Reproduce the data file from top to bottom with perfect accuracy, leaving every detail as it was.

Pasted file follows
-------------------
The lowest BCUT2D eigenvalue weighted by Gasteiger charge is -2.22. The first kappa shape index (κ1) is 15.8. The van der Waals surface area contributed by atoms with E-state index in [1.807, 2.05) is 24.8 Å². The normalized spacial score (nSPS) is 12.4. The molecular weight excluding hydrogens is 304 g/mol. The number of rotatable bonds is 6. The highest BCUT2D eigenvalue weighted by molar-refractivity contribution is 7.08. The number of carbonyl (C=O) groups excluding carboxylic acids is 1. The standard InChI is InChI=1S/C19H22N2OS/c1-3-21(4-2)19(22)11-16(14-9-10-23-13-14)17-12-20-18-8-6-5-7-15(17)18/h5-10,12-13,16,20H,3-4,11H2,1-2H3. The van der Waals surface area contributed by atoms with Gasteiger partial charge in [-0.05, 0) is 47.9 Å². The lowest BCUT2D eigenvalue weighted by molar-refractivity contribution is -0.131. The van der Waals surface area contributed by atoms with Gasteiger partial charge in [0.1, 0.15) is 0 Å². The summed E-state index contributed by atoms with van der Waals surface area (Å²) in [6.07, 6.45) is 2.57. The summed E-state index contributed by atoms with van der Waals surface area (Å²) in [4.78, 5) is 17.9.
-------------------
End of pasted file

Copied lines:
The lowest BCUT2D eigenvalue weighted by Gasteiger charge is -2.22. The first kappa shape index (κ1) is 15.8. The van der Waals surface area contributed by atoms with E-state index in [1.807, 2.05) is 24.8 Å². The normalized spacial score (nSPS) is 12.4. The molecular weight excluding hydrogens is 304 g/mol. The number of rotatable bonds is 6. The highest BCUT2D eigenvalue weighted by molar-refractivity contribution is 7.08. The number of carbonyl (C=O) groups excluding carboxylic acids is 1. The standard InChI is InChI=1S/C19H22N2OS/c1-3-21(4-2)19(22)11-16(14-9-10-23-13-14)17-12-20-18-8-6-5-7-15(17)18/h5-10,12-13,16,20H,3-4,11H2,1-2H3. The van der Waals surface area contributed by atoms with Gasteiger partial charge in [-0.05, 0) is 47.9 Å². The lowest BCUT2D eigenvalue weighted by molar-refractivity contribution is -0.131. The van der Waals surface area contributed by atoms with Gasteiger partial charge in [0.1, 0.15) is 0 Å². The summed E-state index contributed by atoms with van der Waals surface area (Å²) in [6.07, 6.45) is 2.57. The summed E-state index contributed by atoms with van der Waals surface area (Å²) in [4.78, 5) is 17.9.